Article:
• Anthony Pettis walked into the UFC with a title shot waiting for him, but how did he get there? He had a spectacular WEC run, a run that started with him beautifully outgrappling Mike Campbell. He then faced Bart Palaszewski, he lost that fight but everyone who has seen that fight came out thinking that Pettis was the true winner. He then had a four fight run that included him knocking out Danny Castillo, submitting Alex Karalexis, submitting Shane Roller and beating WEC lightweight kingpin Benson Henderson in a classic fight that included the showtime kick. He was assured he was getting the title shot, but a draw between UFC lightweight champion Frankie Edgar and Gray Maynard at UFC 125 led to Dana White giving Gray Maynard the shot he had originally promised to Pettis. He didn’t want to wait, so Pettis agreed to fight Guida. Then Frankie Edgar got injured, so Pettis was offered a fight against Maynard, but Maynard turned the fight down since he was also suffering from injuries. So Pettis ended up fighting Guida at the TUF 13 Finale in what was an incredibly competitive grappling match. Guida was scoring the takedowns, but it was Pettis who made it interesting as he had a wicked guard and was constantly being aggressive off his back. Unfortunately for Pettis, the judges favored the top position and gave the fight to Guida. So he lost his official shot at the title, but went on to beat Jeremy Stephens at UFC 136 and is now set to face Joe Lauzon in February 2011.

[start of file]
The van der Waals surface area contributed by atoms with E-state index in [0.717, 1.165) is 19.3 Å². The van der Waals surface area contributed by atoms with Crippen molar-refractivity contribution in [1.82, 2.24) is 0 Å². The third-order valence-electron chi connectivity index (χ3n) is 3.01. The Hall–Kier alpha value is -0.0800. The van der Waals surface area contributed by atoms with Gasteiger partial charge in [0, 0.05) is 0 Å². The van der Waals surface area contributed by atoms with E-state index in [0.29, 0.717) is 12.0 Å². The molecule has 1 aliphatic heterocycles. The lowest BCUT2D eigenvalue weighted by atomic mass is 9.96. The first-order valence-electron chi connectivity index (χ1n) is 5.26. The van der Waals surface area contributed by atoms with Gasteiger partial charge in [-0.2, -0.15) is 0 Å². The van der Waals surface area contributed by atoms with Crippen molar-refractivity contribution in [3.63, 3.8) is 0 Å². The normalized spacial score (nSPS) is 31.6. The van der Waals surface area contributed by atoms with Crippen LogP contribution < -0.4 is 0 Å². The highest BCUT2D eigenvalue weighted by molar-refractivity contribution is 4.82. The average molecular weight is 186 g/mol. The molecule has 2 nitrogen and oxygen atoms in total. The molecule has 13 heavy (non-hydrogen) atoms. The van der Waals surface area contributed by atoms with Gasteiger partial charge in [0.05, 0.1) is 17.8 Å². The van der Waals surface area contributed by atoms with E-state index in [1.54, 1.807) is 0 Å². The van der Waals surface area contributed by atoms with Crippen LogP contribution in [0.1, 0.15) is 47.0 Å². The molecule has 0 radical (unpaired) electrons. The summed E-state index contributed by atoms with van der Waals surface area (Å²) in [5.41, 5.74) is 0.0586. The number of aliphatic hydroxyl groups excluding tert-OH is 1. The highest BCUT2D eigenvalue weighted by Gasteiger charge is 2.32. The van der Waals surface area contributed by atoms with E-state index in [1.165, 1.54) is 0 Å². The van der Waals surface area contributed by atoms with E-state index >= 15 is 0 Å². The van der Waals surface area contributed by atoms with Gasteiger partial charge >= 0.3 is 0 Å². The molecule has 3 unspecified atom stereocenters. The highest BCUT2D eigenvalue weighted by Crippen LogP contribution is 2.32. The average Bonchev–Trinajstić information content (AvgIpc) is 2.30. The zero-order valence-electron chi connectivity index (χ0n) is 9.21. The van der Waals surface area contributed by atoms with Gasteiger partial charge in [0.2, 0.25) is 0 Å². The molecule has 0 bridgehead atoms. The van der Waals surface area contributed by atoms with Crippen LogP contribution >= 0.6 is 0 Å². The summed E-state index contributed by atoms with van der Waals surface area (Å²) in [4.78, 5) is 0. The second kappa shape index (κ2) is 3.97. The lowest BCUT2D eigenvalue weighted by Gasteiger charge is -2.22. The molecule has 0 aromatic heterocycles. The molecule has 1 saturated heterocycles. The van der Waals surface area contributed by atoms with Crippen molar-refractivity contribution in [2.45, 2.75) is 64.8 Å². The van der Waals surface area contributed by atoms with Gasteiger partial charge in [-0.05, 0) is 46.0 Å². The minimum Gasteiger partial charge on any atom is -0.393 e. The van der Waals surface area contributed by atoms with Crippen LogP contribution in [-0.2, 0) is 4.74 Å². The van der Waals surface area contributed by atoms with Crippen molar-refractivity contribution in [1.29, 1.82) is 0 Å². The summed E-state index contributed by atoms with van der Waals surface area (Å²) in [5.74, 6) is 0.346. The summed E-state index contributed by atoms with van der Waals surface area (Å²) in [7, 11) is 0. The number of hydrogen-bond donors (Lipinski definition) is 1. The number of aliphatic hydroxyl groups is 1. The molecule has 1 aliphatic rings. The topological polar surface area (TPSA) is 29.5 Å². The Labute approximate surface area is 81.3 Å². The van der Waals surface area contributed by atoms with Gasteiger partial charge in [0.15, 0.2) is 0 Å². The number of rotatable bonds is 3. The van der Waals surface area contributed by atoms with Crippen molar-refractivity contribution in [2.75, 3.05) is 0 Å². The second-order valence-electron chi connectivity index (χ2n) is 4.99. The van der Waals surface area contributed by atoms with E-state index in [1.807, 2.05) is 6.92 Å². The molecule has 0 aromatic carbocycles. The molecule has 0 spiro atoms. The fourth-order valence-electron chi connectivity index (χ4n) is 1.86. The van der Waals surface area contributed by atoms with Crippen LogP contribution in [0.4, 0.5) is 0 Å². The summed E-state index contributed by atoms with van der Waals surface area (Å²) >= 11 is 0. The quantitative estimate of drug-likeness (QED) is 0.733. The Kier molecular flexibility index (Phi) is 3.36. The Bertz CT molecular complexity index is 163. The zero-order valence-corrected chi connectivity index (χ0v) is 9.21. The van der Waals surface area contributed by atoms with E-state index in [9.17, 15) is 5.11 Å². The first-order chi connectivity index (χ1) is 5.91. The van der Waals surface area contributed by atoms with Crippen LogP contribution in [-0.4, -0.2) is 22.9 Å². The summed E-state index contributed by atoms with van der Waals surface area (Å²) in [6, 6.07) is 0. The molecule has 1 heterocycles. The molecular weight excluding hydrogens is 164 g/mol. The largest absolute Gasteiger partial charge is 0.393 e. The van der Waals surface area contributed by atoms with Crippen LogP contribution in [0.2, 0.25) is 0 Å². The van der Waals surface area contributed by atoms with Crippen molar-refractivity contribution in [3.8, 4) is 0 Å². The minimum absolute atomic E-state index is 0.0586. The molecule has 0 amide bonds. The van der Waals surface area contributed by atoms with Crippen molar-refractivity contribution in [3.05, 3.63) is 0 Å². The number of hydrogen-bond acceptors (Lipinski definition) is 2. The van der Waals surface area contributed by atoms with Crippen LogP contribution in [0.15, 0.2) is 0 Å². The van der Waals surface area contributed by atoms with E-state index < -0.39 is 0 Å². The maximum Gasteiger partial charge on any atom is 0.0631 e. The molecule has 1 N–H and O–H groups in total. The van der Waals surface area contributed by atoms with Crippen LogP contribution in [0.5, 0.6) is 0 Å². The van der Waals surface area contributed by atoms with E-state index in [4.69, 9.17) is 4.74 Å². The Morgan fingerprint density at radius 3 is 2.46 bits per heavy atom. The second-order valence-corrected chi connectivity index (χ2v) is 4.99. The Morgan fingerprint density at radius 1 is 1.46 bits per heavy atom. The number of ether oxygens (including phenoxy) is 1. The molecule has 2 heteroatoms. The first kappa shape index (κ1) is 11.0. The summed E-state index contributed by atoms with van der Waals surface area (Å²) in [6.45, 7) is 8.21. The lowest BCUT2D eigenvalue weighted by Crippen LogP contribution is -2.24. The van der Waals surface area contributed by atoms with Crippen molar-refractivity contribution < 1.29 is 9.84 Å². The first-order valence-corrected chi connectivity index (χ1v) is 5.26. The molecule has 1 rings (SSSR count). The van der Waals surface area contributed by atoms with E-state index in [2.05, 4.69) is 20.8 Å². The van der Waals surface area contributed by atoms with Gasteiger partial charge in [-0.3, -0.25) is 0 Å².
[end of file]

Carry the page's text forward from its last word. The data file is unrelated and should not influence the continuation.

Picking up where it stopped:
• Jim Miller was someone that some fans discussed as being more worthy than Anthony Pettis, and someone that people latched onto after Pettis lost to Guida. The younger of the Miller brothers had developed a fantastic reputation for being one of the toughest lightweights around. He had only two blemishes on his record, which came from UFC lightweight champion Frankie Edgar and then number one contender Gray Maynard. It wasn’t one single victory that made fans want to see him fight for the title, it was his nine wins in the UFC, which included a seven fight win streak leading into his fight with Benson  Henderson. Some of the guys he went through include David Baron (UFC 89), Matt Wiman (UFC Fight for the Troops), Mac Danzig (UFC 100), Steve Lopez (UFC 103), Duane Ludwig (UFC 108), Mark Bocek (UFC 111), Gleison Tibau (UFC Fight Night: Marquardt vs Palhares), Charles Oliveira (UFC 124), and Kamal Shalorus (UFC 128). So at UFC Live: Hardy vs Lytle he stepped in to fight former WEC lightweight champion Benson Henderson. The WEC veteran proved a vast majority of fight fans wrong as brutalized Miller for 15 minutes in one of the best fights of 2011. It was an amazing performance from Benson Henderson, and Jim Miller is going to have to work his way back up to get close to a title shot. Miller is next scheduled to fight Melvin Guillard on the first UFC on FX later this month.